The firm expects that delivery drones will begin finding a niche in business to business applications first, particularly for internal services within one company where logistics will not be such a big factor.

Read the rest of the story here.


3.  Recommended Reading: Hermès Sales Gain Adds Evidence of Luxury Recovery in China

Chinese shoppers are shopping again.

Hermes International SCA added to evidence of a luxury rebound as shoppers in Asia buy more silk scarves and Birkin handbags.

At Hermes, revenue growth in Asia-Pacific, excluding Japan, slowed to 4% from 14.2% the previous quarter. The slowdown is due to lower inventories in leather goods after the company ramped up output and sales with new production sites earlier last year.

Read the rest of the story here.

Wrapping up for the day? Read today’s key stories here.

1. Go-Jek is focusing on its e-payment platform, Go-Pay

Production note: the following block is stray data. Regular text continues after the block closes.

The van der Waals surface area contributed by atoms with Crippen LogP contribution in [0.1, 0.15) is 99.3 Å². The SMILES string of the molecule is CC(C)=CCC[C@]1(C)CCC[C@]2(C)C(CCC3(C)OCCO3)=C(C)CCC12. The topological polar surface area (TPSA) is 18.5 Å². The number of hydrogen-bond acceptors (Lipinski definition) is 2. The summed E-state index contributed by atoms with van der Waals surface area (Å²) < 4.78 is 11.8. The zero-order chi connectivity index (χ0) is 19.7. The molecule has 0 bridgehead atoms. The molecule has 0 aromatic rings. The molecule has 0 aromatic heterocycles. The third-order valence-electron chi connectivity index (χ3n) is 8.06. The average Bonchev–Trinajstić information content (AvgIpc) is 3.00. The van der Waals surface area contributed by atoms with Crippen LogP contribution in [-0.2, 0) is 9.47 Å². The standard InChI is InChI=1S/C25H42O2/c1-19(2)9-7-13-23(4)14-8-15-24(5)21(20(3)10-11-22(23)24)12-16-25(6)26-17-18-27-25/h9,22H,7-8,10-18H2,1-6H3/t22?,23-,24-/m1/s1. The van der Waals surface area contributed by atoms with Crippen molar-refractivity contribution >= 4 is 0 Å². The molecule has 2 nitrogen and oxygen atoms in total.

It’s been available for a while, but a recent campaign successfully drove usage to a tipping point.

Whenever you pay for a ride or service in cash, the Go-Jek driver will ask you if you want to store the change in the form of Go-Pay for future use. If you agree, the driver gets a bonus and you get discounts on your upcoming rides.

Read the rest of the story here.


2. Cashless society push will speed smart city development in Malaysia

Malaysia’s Malaysian Global Innovation & Creativity Centre (MaGIC), smart city enabler Cyberview and Mastercard have signed an agreement to support the Malaysian government’s push towards a cashless society.

Read the rest of the story here


3. DHL taking part in drone tests

In addition to assessing the drones’ suitability for delivering parcels in urban areas, the project will examine if Deutsche Telekom’s mobile network can be used to connect unmanned aircraft systems (UAS) to the mobile internet.